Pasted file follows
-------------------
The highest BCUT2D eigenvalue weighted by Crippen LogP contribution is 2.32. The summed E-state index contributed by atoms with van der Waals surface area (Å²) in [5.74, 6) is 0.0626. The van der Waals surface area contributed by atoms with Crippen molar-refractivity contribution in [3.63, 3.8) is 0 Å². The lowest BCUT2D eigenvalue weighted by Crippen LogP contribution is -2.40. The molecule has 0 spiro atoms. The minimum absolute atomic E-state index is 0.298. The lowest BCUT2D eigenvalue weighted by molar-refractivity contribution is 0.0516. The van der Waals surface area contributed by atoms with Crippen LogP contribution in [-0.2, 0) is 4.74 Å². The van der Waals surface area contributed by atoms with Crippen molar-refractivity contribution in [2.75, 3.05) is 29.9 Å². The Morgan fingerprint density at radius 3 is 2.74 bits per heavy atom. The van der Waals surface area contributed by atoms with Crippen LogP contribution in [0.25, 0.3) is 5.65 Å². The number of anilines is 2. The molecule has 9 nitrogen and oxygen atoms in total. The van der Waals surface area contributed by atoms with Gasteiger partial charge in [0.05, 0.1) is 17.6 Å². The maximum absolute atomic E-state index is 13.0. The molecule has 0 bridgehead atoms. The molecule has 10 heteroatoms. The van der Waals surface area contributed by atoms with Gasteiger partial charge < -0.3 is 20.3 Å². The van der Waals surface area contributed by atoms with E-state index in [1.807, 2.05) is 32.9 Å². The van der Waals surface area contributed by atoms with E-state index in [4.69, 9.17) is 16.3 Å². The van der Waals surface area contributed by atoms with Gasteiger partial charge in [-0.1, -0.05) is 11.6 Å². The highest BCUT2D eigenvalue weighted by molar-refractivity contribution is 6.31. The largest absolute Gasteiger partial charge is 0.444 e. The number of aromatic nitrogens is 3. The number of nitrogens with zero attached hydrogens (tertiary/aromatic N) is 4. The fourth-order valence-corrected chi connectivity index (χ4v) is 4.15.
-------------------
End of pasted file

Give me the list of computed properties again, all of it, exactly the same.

The highest BCUT2D eigenvalue weighted by Crippen LogP contribution is 2.32. The summed E-state index contributed by atoms with van der Waals surface area (Å²) in [5.74, 6) is 0.0626. The van der Waals surface area contributed by atoms with Crippen molar-refractivity contribution in [3.63, 3.8) is 0 Å². The lowest BCUT2D eigenvalue weighted by Crippen LogP contribution is -2.40. The molecule has 0 spiro atoms. The minimum absolute atomic E-state index is 0.298. The lowest BCUT2D eigenvalue weighted by molar-refractivity contribution is 0.0516. The van der Waals surface area contributed by atoms with Crippen LogP contribution in [-0.2, 0) is 4.74 Å². The van der Waals surface area contributed by atoms with Crippen molar-refractivity contribution in [2.75, 3.05) is 29.9 Å². The Morgan fingerprint density at radius 3 is 2.74 bits per heavy atom. The van der Waals surface area contributed by atoms with Crippen LogP contribution in [0.25, 0.3) is 5.65 Å². The number of anilines is 2. The molecule has 9 nitrogen and oxygen atoms in total. The van der Waals surface area contributed by atoms with Gasteiger partial charge in [0.05, 0.1) is 17.6 Å². The maximum absolute atomic E-state index is 13.0. The molecule has 0 bridgehead atoms. The molecule has 10 heteroatoms. The van der Waals surface area contributed by atoms with Gasteiger partial charge < -0.3 is 20.3 Å². The van der Waals surface area contributed by atoms with E-state index in [1.807, 2.05) is 32.9 Å². The van der Waals surface area contributed by atoms with E-state index in [4.69, 9.17) is 16.3 Å². The van der Waals surface area contributed by atoms with Gasteiger partial charge in [-0.1, -0.05) is 11.6 Å². The highest BCUT2D eigenvalue weighted by molar-refractivity contribution is 6.31. The largest absolute Gasteiger partial charge is 0.444 e. The number of aromatic nitrogens is 3. The number of nitrogens with zero attached hydrogens (tertiary/aromatic N) is 4. The fourth-order valence-corrected chi connectivity index (χ4v) is 4.15.